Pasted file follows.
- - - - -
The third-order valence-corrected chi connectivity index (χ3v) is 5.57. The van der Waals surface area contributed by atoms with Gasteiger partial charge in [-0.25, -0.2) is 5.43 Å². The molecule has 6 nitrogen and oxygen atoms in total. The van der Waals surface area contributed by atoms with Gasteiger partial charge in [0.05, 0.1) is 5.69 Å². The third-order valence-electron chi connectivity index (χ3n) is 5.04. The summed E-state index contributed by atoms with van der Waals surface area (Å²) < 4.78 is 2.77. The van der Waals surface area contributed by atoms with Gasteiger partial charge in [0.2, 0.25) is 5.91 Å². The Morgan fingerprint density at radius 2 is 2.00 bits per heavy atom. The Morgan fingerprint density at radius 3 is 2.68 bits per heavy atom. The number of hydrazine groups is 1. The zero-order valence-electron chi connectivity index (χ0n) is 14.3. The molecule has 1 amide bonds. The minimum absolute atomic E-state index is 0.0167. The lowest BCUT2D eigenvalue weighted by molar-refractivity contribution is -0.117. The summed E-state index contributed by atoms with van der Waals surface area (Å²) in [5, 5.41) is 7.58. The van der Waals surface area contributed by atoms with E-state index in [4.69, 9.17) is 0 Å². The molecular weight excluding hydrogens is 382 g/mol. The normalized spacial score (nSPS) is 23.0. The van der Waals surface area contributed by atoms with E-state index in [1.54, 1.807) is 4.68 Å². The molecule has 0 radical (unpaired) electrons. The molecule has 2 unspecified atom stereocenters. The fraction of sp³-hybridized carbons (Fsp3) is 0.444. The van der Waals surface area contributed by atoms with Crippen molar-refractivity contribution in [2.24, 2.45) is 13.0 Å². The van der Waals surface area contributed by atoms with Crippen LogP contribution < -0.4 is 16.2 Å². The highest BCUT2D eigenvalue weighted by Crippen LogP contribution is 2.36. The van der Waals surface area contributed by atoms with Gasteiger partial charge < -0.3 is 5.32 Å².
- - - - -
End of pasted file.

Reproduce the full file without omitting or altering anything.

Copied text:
The third-order valence-corrected chi connectivity index (χ3v) is 5.57. The van der Waals surface area contributed by atoms with Gasteiger partial charge in [-0.25, -0.2) is 5.43 Å². The molecule has 6 nitrogen and oxygen atoms in total. The van der Waals surface area contributed by atoms with Gasteiger partial charge in [0.05, 0.1) is 5.69 Å². The third-order valence-electron chi connectivity index (χ3n) is 5.04. The summed E-state index contributed by atoms with van der Waals surface area (Å²) < 4.78 is 2.77. The van der Waals surface area contributed by atoms with Gasteiger partial charge in [0.2, 0.25) is 5.91 Å². The Morgan fingerprint density at radius 2 is 2.00 bits per heavy atom. The Morgan fingerprint density at radius 3 is 2.68 bits per heavy atom. The number of hydrazine groups is 1. The zero-order valence-electron chi connectivity index (χ0n) is 14.3. The molecule has 1 amide bonds. The minimum absolute atomic E-state index is 0.0167. The lowest BCUT2D eigenvalue weighted by molar-refractivity contribution is -0.117. The summed E-state index contributed by atoms with van der Waals surface area (Å²) in [5, 5.41) is 7.58. The van der Waals surface area contributed by atoms with E-state index in [4.69, 9.17) is 0 Å². The molecular weight excluding hydrogens is 382 g/mol. The normalized spacial score (nSPS) is 23.0. The van der Waals surface area contributed by atoms with E-state index in [1.54, 1.807) is 4.68 Å². The molecule has 0 radical (unpaired) electrons. The molecule has 2 unspecified atom stereocenters. The fraction of sp³-hybridized carbons (Fsp3) is 0.444. The van der Waals surface area contributed by atoms with Crippen molar-refractivity contribution in [2.24, 2.45) is 13.0 Å². The van der Waals surface area contributed by atoms with Crippen LogP contribution < -0.4 is 16.2 Å². The highest BCUT2D eigenvalue weighted by Crippen LogP contribution is 2.36. The van der Waals surface area contributed by atoms with Gasteiger partial charge < -0.3 is 5.32 Å².